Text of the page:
The National Retail Federation has acquired the Reverse Logistics Association, the association announced today.
NRF made the announcement during RLA’s Leadership Summit, taking place in Atlanta this week.
“NRF has a long history of convening supply chain professionals to collaborate and develop resources that improve the retail industry. Retailers understand the importance of sustainability practices and the environmental, economic, social and consumer benefits that accompany them,” NRF President and CEO Matthew Shay said in a statement.
Terms of the transaction were not released.
“As consumer demand for sustainable offerings continues to increase, RLA’s reverse logistics expertise will help our members to ‘close the loop’ and accelerate the emergence of the circular economy.”
— Matthew Shay, NRF president & CEO
RLA was founded in 2002 to fill what it found to be a gap in the “aftermarket supply chain.” That term was refined to become reverse logistics, which has become a critical part of the supply chain as e-commerce has exploded over the past decade.
RLA estimates reverse logistics is equal to between 3% and 15% of gross domestic product – at least $360 billion and as much as $1.8 trillion per year.
Membership in RLA exceeds 150 companies currently.
“Joining NRF is an exciting opportunity for RLA and our members,” said RLA Executive Director Tony Sciarrotta. “NRF recognizes reverse logistics as the backbone of the circular economy and understands how it plays a vital role in broader sustainability initiatives for the retail industry. Through this partnership, RLA will continue to reach industries investing in the circular economy and enhance NRF’s long-term commitment to retail’s supply chain and sustainability efforts.”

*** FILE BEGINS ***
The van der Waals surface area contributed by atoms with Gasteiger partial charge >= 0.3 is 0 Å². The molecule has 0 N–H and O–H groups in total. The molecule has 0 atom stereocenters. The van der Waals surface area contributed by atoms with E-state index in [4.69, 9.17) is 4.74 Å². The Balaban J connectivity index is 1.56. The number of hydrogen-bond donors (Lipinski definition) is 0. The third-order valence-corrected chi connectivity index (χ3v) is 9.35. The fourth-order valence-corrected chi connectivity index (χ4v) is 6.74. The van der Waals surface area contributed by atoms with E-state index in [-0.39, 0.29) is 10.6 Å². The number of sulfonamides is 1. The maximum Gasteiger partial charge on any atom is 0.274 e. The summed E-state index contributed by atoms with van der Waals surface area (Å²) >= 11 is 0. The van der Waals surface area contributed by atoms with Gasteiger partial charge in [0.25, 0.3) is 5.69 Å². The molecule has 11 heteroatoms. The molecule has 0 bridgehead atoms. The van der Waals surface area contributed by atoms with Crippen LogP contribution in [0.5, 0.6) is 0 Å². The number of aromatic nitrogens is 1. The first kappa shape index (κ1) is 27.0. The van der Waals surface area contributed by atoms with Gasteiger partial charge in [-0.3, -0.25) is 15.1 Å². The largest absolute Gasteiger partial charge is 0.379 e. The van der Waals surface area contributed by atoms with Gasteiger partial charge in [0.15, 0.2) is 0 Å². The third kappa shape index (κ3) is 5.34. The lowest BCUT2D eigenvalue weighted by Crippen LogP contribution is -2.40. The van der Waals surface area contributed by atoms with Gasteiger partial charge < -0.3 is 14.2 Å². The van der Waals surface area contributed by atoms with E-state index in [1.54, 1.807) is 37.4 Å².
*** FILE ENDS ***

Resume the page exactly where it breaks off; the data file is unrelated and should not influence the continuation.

Sciarrotta took over the association in 2016, becoming the first executive director of RLA.
NRF sees a fit for RLA as the circular economy – the concept of turning gently used or “pre-loved” products and excess inventory – gains traction. The reverse logistics industry manages the collecting, sorting, repairing and refurbishing of products for resale or recycling.
NRF members include many of the world’s largest retailers, many of whom are building out significant reverse logistics operations.
“As consumer demand for sustainable offerings continues to increase, RLA’s reverse logistics expertise will help our members to ‘close the loop’ and accelerate the emergence of the circular economy,” said Shay.